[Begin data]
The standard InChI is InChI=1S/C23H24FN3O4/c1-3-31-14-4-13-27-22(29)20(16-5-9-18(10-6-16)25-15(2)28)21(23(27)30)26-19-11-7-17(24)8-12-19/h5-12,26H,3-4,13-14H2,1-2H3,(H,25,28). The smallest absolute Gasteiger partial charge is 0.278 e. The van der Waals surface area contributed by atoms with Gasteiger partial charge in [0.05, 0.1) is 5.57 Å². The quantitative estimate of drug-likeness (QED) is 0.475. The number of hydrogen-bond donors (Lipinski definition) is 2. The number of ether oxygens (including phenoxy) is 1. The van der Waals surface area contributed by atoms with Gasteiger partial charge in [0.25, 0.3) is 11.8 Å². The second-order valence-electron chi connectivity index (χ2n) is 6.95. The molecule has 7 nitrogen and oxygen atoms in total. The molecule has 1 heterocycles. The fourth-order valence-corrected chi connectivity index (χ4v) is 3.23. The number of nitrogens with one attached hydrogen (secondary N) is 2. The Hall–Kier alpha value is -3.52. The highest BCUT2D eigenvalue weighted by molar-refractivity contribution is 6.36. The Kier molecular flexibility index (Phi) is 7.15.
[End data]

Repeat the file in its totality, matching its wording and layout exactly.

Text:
The standard InChI is InChI=1S/C23H24FN3O4/c1-3-31-14-4-13-27-22(29)20(16-5-9-18(10-6-16)25-15(2)28)21(23(27)30)26-19-11-7-17(24)8-12-19/h5-12,26H,3-4,13-14H2,1-2H3,(H,25,28). The smallest absolute Gasteiger partial charge is 0.278 e. The van der Waals surface area contributed by atoms with Gasteiger partial charge in [0.05, 0.1) is 5.57 Å². The quantitative estimate of drug-likeness (QED) is 0.475. The number of hydrogen-bond donors (Lipinski definition) is 2. The number of ether oxygens (including phenoxy) is 1. The van der Waals surface area contributed by atoms with Gasteiger partial charge in [0.25, 0.3) is 11.8 Å². The second-order valence-electron chi connectivity index (χ2n) is 6.95. The molecule has 7 nitrogen and oxygen atoms in total. The molecule has 1 heterocycles. The fourth-order valence-corrected chi connectivity index (χ4v) is 3.23. The number of nitrogens with one attached hydrogen (secondary N) is 2. The Hall–Kier alpha value is -3.52. The highest BCUT2D eigenvalue weighted by molar-refractivity contribution is 6.36. The Kier molecular flexibility index (Phi) is 7.15.